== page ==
On Sun, Nov 28, 2004 at 11:06:38PM -0800, Uwe C. Schroeder wrote:
> The "unhandy" part is maybe a personal perception. I like stored procs, but in
> this case the calculation is repeated over and over again (ok, it would be
> the same with views). Basically the part I don't like is that the proc
> currently calculates way more values than needed. Because something like
> .... where sqrt(pow((lat1 - lat2),2) + pow((long1 - long2),2)) >= 50
> certainly calculates the distance of all the records and then compares the
> result to the 50 mile radius.
The formula you mention is for calculating distances on a plane, not on
the surface of a sphere. Google for more appropriate formulae (e.g.,
the Haversine Formula) or use the functions in contrib/earthdistance.
> I'd rather have something that excludes most of the records that
> aren't in question anyways. How do you come to the lat/long values
> for the max difference? Is there a general formula for that?
For the longitude bounds, calculate how far away a point one degree
due east or west would be. For example, the distance between (40, -90)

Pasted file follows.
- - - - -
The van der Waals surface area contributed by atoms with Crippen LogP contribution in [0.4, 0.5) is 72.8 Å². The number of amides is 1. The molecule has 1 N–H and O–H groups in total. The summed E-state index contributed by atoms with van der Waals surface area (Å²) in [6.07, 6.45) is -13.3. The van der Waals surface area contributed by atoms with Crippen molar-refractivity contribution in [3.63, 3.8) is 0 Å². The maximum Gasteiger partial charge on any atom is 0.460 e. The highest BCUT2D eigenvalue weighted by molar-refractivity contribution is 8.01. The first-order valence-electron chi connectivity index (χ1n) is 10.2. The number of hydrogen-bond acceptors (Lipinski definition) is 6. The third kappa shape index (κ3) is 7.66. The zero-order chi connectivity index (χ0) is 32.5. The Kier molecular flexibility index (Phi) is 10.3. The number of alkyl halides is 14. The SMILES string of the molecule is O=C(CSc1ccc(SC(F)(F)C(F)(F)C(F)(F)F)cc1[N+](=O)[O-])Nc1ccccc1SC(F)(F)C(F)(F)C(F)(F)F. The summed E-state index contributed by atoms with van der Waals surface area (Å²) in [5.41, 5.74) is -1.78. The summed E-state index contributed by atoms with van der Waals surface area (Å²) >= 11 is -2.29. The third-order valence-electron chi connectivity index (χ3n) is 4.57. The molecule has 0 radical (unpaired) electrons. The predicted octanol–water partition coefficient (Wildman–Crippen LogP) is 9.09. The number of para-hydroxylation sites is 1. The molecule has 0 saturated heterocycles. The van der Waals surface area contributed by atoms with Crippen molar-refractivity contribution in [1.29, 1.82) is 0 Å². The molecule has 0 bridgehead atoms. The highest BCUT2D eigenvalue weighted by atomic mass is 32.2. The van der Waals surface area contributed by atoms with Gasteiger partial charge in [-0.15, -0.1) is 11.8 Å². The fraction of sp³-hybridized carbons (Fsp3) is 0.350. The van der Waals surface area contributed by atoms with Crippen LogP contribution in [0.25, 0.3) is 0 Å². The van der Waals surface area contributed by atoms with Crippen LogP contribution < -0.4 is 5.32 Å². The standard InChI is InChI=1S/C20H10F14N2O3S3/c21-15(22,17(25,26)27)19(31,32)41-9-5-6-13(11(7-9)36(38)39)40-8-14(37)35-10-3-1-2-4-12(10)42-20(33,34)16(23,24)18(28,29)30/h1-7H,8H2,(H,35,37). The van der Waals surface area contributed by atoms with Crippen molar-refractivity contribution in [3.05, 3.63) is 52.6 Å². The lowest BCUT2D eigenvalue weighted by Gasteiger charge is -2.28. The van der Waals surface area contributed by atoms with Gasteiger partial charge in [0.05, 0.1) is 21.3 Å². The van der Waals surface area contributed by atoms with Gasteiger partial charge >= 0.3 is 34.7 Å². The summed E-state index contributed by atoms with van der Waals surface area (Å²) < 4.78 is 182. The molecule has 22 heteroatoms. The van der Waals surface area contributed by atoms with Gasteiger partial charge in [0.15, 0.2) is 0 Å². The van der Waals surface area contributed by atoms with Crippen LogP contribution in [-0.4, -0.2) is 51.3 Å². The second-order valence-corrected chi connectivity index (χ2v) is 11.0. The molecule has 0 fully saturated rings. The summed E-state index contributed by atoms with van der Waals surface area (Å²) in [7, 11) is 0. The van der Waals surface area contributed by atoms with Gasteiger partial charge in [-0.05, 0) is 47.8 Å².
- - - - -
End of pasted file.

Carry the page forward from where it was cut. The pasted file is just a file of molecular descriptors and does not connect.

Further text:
and (40, -91) is about 53mi, depending on what value you use for the
Earth's radius (the Earth isn't a perfect sphere). If you want to
find points within 50 miles, limit your search to longitudes within
50/53 (0.94) degrees of -90, or -90.94 to -89.06.
Repeat for latitude. The distance between (40, -90) and (41, -90)
is about 69mi, so limit your search to latitudes within 50/69 (0.72)
degrees of 40, or 39.28 to 40.72.
Note that one degree of longitude doesn't cover the same distance
as one degree of latitude: that's because longitude lines converge
as they approach the poles. At the equator, one degree of longitude
covers about 69mi, while at 40N it's only 53mi.
> This looks like I could omit records too far away from the calculation
> in the first place.
That's the idea. Using the above calculations, you'd make a query
WHERE latitude BETWEEN 39.28 AND 40.72
AND longitude BETWEEN -90.94 AND -89.06
AND distance(latitude, longitude, 40, -90) <= 50;
Substitute an appropriate function for distance().
The latitude and longitude checks find the candidate points and the
distance check makes the final selection. With indexes on latitude
and longitude (or a multicolumn index on both latitude and longitude),
this query should be reasonably fast.
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